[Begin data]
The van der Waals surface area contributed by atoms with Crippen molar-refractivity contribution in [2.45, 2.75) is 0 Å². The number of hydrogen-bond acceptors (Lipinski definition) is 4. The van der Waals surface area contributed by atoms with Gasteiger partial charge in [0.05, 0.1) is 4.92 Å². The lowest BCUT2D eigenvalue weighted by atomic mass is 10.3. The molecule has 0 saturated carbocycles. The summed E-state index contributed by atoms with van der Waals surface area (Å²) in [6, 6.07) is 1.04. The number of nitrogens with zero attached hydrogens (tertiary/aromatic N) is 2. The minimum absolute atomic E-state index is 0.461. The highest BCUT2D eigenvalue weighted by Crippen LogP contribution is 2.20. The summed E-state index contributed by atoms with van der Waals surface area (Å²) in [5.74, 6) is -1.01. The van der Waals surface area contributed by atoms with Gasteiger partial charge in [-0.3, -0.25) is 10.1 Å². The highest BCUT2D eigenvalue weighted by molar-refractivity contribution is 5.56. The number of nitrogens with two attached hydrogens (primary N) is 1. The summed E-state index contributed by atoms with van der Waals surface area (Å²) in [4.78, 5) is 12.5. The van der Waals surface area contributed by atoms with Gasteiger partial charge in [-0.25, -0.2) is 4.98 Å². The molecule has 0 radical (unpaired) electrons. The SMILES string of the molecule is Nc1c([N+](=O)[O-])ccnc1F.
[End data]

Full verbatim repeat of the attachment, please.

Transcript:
The van der Waals surface area contributed by atoms with Crippen molar-refractivity contribution in [2.45, 2.75) is 0 Å². The number of hydrogen-bond acceptors (Lipinski definition) is 4. The van der Waals surface area contributed by atoms with Gasteiger partial charge in [0.05, 0.1) is 4.92 Å². The lowest BCUT2D eigenvalue weighted by atomic mass is 10.3. The molecule has 0 saturated carbocycles. The summed E-state index contributed by atoms with van der Waals surface area (Å²) in [6, 6.07) is 1.04. The number of nitrogens with zero attached hydrogens (tertiary/aromatic N) is 2. The minimum absolute atomic E-state index is 0.461. The highest BCUT2D eigenvalue weighted by Crippen LogP contribution is 2.20. The summed E-state index contributed by atoms with van der Waals surface area (Å²) in [5.74, 6) is -1.01. The van der Waals surface area contributed by atoms with Gasteiger partial charge in [-0.3, -0.25) is 10.1 Å². The highest BCUT2D eigenvalue weighted by molar-refractivity contribution is 5.56. The number of nitrogens with two attached hydrogens (primary N) is 1. The summed E-state index contributed by atoms with van der Waals surface area (Å²) in [4.78, 5) is 12.5. The van der Waals surface area contributed by atoms with Gasteiger partial charge in [-0.25, -0.2) is 4.98 Å². The molecule has 0 radical (unpaired) electrons. The SMILES string of the molecule is Nc1c([N+](=O)[O-])ccnc1F.